According to the author, queer as an identification and subjectivity is important to his writing of transnational South Asian art histories. This book talks about new transnational South Asian art histories, to make visible histories of artworks that remain marginalised within the discipline of art history. This is done through a deliberate 'productive failure', by not upholding the strictly genealogical approach. The book discusses authorship by examining the writing about the work of Anish Kapoor to explore the shifting manner in which critics and art historians have identified him and his work. It focuses on the author's own identification as queer and South Asian American to put pressure on the coherency of an LGBTQI art history. It connects formal similarities of abstract work produced in the 1960s in New York City by Cy Twombly and Natvar Bhavsar. The book deals with an art history that concerns facile categories such as South Asian/non-South Asian and black/white, and discusses the works of Stephen Dean, Mario Pfeifer, Adrian Margaret Smith Piper, and Kehinde Wiley. It focuses on practice-led research by discussing 'Sphere:dreamz,; which was produced by queer-identified South Asian women. Continuing the focus, the book looks at the multi-site exhibition 'Mixing It Up: Queering Curry Mile and Currying Canal Street', organised by the author in 2007. It addresses the question of how certain subjects are considered as 'belonging' and others as not; and the role of art in the reconstitution of notions of 'home' and transnational South Asian art histories.
South Asian art histories.
That is, I cannot explore whiteness in relation to what I provisionally refer to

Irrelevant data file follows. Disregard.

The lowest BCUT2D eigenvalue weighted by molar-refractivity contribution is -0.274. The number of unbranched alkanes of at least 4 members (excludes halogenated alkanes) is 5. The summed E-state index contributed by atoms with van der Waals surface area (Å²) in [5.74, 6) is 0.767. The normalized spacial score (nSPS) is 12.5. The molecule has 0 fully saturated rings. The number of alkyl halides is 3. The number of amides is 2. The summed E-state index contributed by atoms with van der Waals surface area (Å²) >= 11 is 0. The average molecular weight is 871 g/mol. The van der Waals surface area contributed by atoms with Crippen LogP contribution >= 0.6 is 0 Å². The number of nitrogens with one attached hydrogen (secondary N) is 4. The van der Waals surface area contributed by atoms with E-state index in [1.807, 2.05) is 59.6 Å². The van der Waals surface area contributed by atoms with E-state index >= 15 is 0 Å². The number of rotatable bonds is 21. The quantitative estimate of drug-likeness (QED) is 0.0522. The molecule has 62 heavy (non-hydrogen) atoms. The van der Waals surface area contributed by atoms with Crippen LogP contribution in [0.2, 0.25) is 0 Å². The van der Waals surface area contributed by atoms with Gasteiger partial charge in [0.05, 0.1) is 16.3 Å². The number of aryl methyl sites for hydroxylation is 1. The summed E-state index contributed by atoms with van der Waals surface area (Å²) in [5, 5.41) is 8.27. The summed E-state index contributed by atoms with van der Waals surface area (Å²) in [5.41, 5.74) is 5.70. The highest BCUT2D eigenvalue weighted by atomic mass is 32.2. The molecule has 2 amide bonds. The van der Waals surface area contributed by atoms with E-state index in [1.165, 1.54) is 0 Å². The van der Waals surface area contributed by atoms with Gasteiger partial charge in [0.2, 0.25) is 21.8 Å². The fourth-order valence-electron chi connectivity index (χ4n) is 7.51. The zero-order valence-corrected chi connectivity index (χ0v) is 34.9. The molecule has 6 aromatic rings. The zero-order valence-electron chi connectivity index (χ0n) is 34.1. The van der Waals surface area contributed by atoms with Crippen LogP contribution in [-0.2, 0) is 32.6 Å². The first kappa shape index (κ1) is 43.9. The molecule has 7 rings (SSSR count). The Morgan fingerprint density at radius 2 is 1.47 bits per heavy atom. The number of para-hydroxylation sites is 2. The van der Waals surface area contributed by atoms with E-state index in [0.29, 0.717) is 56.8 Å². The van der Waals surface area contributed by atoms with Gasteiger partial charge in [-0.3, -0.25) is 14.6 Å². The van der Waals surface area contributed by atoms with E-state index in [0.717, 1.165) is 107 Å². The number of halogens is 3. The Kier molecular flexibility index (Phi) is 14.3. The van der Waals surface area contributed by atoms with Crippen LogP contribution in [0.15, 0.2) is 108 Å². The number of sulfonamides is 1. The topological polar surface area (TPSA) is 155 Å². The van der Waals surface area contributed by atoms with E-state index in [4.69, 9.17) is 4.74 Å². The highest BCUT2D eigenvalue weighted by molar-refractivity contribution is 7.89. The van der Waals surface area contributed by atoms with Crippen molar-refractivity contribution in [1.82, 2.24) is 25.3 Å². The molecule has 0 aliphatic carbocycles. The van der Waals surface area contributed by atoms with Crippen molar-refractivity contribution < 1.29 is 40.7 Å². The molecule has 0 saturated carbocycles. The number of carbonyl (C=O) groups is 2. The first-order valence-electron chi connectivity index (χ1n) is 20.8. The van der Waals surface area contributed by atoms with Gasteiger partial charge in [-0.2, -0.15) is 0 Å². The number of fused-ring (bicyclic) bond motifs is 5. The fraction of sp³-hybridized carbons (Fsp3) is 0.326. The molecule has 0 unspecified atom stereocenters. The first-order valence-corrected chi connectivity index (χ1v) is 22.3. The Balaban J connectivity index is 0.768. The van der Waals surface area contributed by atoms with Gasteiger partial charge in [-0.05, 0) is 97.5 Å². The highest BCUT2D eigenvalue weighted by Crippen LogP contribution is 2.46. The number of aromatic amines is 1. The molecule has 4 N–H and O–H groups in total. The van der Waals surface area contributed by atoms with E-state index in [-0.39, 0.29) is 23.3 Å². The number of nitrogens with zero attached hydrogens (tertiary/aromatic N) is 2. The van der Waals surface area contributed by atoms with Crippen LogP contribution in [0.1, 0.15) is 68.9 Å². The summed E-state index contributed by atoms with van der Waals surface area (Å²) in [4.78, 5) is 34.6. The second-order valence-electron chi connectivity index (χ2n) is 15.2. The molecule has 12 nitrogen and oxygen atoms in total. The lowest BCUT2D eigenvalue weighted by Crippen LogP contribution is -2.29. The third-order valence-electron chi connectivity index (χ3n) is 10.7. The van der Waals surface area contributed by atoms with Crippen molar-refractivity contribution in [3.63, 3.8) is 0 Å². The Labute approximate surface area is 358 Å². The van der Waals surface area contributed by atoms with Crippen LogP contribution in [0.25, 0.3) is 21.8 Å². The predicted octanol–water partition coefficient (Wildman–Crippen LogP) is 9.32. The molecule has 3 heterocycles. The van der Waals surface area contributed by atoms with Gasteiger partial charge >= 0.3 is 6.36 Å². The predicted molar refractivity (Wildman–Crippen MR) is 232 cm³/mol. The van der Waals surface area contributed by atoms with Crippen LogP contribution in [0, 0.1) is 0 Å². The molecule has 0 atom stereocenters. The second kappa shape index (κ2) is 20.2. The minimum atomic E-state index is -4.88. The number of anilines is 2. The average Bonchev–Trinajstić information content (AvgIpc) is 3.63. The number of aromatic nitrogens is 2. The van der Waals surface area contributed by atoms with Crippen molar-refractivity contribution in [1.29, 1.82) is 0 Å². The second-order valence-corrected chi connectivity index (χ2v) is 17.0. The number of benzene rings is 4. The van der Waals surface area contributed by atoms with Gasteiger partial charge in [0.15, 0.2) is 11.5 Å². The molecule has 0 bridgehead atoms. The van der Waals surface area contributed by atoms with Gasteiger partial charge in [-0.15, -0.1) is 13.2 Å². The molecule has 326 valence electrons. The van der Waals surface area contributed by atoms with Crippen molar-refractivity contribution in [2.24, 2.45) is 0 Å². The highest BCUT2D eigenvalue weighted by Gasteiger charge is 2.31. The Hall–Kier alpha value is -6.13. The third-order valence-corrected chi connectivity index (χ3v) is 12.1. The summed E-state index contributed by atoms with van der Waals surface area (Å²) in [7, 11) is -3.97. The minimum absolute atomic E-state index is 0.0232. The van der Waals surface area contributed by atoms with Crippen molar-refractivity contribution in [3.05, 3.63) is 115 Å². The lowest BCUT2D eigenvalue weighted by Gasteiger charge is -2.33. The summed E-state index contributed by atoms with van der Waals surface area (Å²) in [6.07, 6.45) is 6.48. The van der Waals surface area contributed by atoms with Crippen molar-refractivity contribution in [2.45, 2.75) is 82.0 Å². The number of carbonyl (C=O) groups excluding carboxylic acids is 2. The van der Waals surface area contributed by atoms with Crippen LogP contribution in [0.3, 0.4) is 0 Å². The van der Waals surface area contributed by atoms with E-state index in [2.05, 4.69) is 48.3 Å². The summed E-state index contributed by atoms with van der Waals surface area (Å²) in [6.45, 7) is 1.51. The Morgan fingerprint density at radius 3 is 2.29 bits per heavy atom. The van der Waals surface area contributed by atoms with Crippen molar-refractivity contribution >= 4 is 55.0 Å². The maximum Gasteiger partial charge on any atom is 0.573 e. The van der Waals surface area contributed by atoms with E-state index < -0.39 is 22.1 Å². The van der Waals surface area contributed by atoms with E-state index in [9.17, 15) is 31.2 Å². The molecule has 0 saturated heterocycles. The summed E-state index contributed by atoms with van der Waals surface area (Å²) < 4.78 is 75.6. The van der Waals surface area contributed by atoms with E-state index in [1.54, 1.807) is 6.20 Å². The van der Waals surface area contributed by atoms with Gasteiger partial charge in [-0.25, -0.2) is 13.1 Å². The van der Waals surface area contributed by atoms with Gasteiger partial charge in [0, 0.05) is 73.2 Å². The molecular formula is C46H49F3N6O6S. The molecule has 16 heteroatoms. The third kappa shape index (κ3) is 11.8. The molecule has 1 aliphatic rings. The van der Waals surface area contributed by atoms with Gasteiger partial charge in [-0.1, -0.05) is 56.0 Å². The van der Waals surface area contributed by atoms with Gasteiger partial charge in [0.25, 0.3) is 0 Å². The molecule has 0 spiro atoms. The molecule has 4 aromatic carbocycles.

as brownness without acknowledging whiteness’s other: blackness. Dyer writes
that no other colour but white has a complete opposite.3 More specifically, I
explore artworks, their consumption by critics and curators as well as my own
experience viewing them, in person where possible, by four artists: Stephen
Dean (b. 1968), Mario Pfeifer (b. 1981), AdrianMargaretSmithPiper (b. 1948)
and Kehinde Wiley (b. 1977). With the exception of Piper, who is one
Towards creolizing transnational South Asian art histories
Alpesh Kantilal Patel
; German-born and NYCand Berlin-based Mario Pfeifer; NYC-born, Berlin-based AdrianMargaretSmithPiper; and Los Angeles-born, NYC-based Kehinde Wiley. Overall, I
write an art history that disrupts and keeps in play facile categories such as
South Asian/non-South Asian and non-white/white.
The second half of the book, from Chapter 5 onwards, slowly shifts from
deconstruction that dominates the early chapters to what could be described
as ‘practice-led research’: a shift from analyzing the work of others to producing curatorial projects that are then critically reflected
To explore this notion of micro-activism and to expand on my discussion
of opacity, I consider AdrianMargaretSmithPiper’s Imagine [Trayvon Martin]
(2013) (Figure 7.2). Piper moved to Berlin in 2008 when she discovered her
name on a US ‘suspicious travelers’ list.89 She constructed this work after the
acquittal of George Zimmerman – whom she describes as a ‘Euroethnic
Adrian Piper, Imagine [Trayvon Martin], 2013. Digital image for free download and
printing from http://adrianpiper.com/art/index.shtml, 10